The halls were all decked out with Welcome Back To School banners and artwork. Some of the individual classroom doors and billboards lining the halls were decorated as well, and Dean stopped occasionally to admire them. Jody’s third grade classroom door was decorated with colorful pictures of books with her students’ names carefully written in as each title. Donna’s fifth grade door looked like NASA Junior Headquarters, with pictures of the planets and fun messages like “Fifth graders are out of this world!” and “We’re all stars here!” It was oddly comforting in how similar it was to his previous school. He already felt like he was fitting into their little family. The building itself had been transformed since his tour with Mildred just a week ago. It no longer felt eerily empty, and was now filled with life and sound and color, just as a school should be.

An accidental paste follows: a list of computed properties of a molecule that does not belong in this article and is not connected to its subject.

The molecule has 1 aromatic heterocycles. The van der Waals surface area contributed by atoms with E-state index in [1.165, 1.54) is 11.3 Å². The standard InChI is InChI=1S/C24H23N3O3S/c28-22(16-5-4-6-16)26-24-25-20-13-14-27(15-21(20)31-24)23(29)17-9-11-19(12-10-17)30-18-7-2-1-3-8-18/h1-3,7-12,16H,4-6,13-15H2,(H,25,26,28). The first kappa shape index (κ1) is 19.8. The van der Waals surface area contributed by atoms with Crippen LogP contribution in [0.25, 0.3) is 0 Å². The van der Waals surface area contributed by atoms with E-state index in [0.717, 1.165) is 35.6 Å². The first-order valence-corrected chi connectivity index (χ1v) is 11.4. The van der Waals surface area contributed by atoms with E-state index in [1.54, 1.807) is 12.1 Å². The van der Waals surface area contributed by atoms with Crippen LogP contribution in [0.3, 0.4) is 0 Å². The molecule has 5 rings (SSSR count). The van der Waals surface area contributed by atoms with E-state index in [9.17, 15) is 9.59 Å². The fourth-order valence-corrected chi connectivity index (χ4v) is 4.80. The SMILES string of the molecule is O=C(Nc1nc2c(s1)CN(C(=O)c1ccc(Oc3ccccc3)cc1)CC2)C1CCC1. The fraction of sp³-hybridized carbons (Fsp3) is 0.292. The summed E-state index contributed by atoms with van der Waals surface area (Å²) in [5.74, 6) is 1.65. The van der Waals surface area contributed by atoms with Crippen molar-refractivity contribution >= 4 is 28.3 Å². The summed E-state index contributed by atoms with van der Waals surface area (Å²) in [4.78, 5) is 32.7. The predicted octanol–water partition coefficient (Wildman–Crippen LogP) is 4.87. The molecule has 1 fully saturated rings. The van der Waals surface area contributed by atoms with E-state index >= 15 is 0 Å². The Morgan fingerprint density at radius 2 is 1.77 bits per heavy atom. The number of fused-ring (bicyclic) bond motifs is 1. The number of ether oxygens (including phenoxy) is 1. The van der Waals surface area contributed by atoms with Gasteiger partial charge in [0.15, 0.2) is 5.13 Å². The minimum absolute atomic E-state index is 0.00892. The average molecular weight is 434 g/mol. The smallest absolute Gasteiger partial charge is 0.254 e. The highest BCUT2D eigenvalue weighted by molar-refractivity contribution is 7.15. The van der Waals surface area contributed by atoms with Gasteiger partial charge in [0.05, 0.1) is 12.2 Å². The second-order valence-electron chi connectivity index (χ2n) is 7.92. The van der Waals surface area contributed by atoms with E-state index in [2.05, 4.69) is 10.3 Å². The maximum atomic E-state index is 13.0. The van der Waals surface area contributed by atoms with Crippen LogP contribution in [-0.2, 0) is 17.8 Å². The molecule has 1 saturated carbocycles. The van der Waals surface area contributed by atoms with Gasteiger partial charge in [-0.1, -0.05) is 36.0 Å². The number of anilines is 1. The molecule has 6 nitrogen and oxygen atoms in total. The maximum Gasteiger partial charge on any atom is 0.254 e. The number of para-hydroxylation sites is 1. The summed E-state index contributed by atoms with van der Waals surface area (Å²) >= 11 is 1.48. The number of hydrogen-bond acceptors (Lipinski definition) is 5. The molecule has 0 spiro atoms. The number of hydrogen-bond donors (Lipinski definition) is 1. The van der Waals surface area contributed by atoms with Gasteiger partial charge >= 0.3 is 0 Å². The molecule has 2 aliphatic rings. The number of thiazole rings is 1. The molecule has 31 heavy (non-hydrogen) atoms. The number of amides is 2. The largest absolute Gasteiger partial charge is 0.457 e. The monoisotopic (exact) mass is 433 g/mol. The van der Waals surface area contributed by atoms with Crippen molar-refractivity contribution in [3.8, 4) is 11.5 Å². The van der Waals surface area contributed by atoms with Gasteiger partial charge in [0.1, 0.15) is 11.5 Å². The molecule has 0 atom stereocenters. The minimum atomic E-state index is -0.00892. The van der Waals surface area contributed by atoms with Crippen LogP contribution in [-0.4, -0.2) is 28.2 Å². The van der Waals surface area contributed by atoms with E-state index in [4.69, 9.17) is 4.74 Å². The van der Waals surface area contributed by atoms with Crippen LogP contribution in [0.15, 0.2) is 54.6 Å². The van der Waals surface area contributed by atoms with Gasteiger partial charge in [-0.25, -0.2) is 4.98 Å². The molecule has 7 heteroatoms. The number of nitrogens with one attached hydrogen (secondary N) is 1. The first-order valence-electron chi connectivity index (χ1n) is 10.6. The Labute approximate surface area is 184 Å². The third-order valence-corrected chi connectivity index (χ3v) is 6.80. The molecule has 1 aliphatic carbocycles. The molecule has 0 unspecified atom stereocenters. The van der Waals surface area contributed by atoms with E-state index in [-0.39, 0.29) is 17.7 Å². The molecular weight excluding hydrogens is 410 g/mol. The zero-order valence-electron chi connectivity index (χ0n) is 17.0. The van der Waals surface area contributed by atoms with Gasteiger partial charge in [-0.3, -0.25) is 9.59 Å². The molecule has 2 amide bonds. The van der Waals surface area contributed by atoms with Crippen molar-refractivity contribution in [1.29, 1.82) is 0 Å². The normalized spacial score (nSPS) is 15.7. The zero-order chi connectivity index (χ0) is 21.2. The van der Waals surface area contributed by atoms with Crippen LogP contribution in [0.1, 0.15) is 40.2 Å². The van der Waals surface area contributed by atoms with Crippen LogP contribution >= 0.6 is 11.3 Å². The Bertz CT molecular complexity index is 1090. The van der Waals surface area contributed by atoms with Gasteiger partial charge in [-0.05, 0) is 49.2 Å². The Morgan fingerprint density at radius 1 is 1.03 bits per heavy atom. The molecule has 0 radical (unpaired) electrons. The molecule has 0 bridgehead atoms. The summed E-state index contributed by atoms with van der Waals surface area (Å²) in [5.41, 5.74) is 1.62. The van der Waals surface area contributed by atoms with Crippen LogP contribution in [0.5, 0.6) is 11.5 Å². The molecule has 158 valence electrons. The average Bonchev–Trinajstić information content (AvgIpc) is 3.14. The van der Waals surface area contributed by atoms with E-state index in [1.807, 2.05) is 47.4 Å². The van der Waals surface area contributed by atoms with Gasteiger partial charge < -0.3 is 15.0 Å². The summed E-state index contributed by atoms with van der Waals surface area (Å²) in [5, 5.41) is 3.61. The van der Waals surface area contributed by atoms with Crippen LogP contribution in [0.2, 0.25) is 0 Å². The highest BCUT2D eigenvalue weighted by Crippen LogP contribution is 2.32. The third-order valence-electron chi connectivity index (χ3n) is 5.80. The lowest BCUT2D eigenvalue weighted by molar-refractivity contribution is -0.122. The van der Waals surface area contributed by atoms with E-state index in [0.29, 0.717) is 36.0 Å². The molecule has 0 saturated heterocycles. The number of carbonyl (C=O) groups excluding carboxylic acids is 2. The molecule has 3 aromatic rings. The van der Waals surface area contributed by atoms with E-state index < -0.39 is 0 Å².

As he finally wound back around toward the teachers lounge, he passed by the library. Last time he’d seen it, it had been dark and silent, and Mildred had only given him a quick peek in through the windows on the doors so he could familiarize himself with the layout of the school. Now the big double doors were propped open wide, practically inviting him inside. He had been meaning to browse through the collection, and possibly pick out a few books to keep in his office. He found meetings with parents often went more smoothly if the kids had something to amuse themselves with, and some books were just good to have on hand for helping students work through whatever issues they might be having. Dean checked the clock in the hallway and noted he still had more than an hour to finish writing the speech he’d been procrastinating on all afternoon, and decided that surrounding himself with words might help kick him into gear to just get it done already.